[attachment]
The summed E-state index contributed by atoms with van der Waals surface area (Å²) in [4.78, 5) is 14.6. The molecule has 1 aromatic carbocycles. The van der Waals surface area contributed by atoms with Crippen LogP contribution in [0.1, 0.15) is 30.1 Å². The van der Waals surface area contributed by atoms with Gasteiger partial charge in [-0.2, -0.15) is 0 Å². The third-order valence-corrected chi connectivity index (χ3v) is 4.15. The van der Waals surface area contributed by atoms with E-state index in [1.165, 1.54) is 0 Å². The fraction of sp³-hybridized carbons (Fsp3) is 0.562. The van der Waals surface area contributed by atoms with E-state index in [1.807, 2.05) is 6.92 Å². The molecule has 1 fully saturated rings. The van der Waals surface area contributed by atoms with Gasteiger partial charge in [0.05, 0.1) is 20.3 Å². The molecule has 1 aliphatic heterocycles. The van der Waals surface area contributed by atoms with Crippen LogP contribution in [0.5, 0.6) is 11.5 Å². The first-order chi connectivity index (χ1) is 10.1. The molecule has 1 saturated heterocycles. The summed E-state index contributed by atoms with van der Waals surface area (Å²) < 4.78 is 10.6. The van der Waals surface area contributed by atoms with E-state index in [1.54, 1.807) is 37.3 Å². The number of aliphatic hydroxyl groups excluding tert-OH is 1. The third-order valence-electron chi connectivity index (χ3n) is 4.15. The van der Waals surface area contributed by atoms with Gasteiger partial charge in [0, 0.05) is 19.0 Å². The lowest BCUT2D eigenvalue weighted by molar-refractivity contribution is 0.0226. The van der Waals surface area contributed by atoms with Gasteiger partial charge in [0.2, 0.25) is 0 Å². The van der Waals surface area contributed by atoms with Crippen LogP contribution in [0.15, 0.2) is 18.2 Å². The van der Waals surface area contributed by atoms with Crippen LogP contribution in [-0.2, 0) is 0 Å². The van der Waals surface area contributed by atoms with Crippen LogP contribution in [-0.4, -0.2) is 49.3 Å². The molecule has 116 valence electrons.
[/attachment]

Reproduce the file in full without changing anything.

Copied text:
The summed E-state index contributed by atoms with van der Waals surface area (Å²) in [4.78, 5) is 14.6. The molecule has 1 aromatic carbocycles. The van der Waals surface area contributed by atoms with Crippen LogP contribution in [0.1, 0.15) is 30.1 Å². The van der Waals surface area contributed by atoms with Gasteiger partial charge in [-0.2, -0.15) is 0 Å². The third-order valence-corrected chi connectivity index (χ3v) is 4.15. The van der Waals surface area contributed by atoms with E-state index in [1.165, 1.54) is 0 Å². The fraction of sp³-hybridized carbons (Fsp3) is 0.562. The van der Waals surface area contributed by atoms with E-state index in [1.807, 2.05) is 6.92 Å². The molecule has 1 fully saturated rings. The van der Waals surface area contributed by atoms with Gasteiger partial charge in [0.05, 0.1) is 20.3 Å². The molecule has 1 aliphatic heterocycles. The van der Waals surface area contributed by atoms with Crippen LogP contribution in [0.5, 0.6) is 11.5 Å². The first-order chi connectivity index (χ1) is 10.1. The molecule has 1 saturated heterocycles. The summed E-state index contributed by atoms with van der Waals surface area (Å²) < 4.78 is 10.6. The van der Waals surface area contributed by atoms with E-state index in [1.54, 1.807) is 37.3 Å². The number of aliphatic hydroxyl groups excluding tert-OH is 1. The third-order valence-electron chi connectivity index (χ3n) is 4.15. The van der Waals surface area contributed by atoms with Gasteiger partial charge in [0, 0.05) is 19.0 Å². The lowest BCUT2D eigenvalue weighted by molar-refractivity contribution is 0.0226. The van der Waals surface area contributed by atoms with Gasteiger partial charge in [0.2, 0.25) is 0 Å². The van der Waals surface area contributed by atoms with Crippen LogP contribution in [0.15, 0.2) is 18.2 Å². The van der Waals surface area contributed by atoms with Crippen LogP contribution in [-0.2, 0) is 0 Å². The van der Waals surface area contributed by atoms with Crippen LogP contribution in [-0.4, -0.2) is 49.3 Å². The molecule has 116 valence electrons.